It was thus comparatively easy to show how the individual could learn to apprehend and embody the moral law in his own conduct.
The obvious defects of this theory, (I) that the senses alone cannot apprehend matter itself, (2) that it is not clear how the multiplicity of phenomena could result from these two forces, and (3) that he adduced no evidence to substantiate the existence of these two forces, were pointed out at the time by his pupil, Patrizzi (see article on PATRIZZI, FRANCESCO).
He seizes upon the fundamental incompatibility of a consciousness which can apprehend, and yet is separated from, the "thing-in-itself."
In some cases of induction concerned with objects capable of abstraction and simplification, we have a power of identification, by which, not a priori but in the act of inducing a conclusion, we apprehend that the things signified ..SisP.
Thus by combined induction and identification we apprehend that one and one are the same as two, that there is no difference between a triangle and a three-sided rectilineal figure, that a whole must be greater than its part by being the whole, that inter-resisting bodies necessarily force one another apart, otherwise they would not be interresisting but occupy the same place at the same moment.
It marks only that we feel our knowledge to be inadequate, and for the reason that there may be another species of sensation than ours, that other beings may not be tied by the special laws of our constitution, and may apprehend, as Plato says, by the soul itself apart from the senses.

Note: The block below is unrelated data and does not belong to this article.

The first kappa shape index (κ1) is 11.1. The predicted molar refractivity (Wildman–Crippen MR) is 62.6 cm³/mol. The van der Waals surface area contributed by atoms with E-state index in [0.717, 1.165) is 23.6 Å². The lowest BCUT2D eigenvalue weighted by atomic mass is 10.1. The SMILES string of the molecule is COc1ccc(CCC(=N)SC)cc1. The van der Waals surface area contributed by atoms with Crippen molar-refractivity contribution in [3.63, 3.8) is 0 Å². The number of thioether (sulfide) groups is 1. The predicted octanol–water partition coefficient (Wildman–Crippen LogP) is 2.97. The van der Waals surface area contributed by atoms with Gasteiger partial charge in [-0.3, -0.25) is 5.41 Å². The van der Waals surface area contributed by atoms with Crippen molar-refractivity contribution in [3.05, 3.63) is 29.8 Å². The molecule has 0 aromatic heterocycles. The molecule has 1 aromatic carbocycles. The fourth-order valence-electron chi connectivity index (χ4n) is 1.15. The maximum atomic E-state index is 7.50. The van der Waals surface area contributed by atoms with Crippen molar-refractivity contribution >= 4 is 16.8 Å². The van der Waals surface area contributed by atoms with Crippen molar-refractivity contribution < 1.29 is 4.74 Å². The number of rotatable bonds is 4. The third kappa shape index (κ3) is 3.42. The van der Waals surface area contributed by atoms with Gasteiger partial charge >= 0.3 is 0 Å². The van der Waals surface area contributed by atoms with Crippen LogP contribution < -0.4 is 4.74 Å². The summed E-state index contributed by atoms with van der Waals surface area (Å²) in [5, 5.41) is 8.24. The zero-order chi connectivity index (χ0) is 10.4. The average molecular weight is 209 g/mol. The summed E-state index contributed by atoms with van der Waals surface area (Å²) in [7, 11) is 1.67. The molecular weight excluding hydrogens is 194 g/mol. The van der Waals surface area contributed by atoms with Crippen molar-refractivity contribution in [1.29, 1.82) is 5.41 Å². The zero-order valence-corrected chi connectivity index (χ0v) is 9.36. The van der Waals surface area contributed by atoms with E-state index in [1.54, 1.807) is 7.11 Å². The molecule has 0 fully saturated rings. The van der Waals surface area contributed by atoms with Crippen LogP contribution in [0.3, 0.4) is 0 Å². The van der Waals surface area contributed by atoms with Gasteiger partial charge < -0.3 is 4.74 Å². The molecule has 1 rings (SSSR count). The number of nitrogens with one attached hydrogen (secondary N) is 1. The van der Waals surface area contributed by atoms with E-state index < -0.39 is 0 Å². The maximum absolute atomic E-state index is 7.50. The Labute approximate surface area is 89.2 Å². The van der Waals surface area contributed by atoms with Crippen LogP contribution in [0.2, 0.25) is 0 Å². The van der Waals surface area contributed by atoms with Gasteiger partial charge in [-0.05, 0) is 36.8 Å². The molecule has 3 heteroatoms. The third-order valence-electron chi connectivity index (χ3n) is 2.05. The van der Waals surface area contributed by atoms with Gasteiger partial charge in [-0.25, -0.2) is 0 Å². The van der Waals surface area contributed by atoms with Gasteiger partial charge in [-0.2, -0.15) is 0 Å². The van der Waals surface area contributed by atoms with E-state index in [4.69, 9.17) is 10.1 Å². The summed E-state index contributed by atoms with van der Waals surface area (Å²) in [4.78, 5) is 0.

It would seem that the perception intended to constitute the standard of truth is one which, by producing a mental counterpart of a really existent external thing, enables the percipient, in the very act of sense, to " lay hold of " or apprehend an object in virtue of the presentation or sense impression of it excited in his own mind.
More exactly, it may be said that the Platonism of Plato's maturity included the following principal doctrines: (i.) the supreme cause of all existence is the One, the Good, Mind, which evolves itself as the universe under certain eternal immutable forms called " ideas"; (ii.) the ideas are apprehended by finite minds as particulars in space and time, and are then called " things"; (iii.) consequently the particulars which have in a given idea at once their origin, their being, and their perfection may be regarded, for the purposes of scientific study, as members of a natural kind; (iv.) the finite mind, though it cannot directly apprehend the idea, may, by the study of the particulars in which the idea is revealed, attain to an approximate notion of it.
Having nothing more to do in the way of visible reformation, yet finding in religion no pleasures to supply the place of the juvenile amusements which he had relinquished, he began to apprehend that he lay under some special malediction; and he was tormented by a succession of fantasies which seemed likely to drive him to suicide or to Bedlam.
We find ourselves in a strange world, between two orders of phenomena which do not belong to us, which we apprehend only on the condition of our distinguishing ourselves from them.
Further, we apprehend by means of a light which does not come from ourselves.
And we are enabled to apprehend at all what is sublime and noble only by the perpetual instilling and drenching of the reality that surrounds us.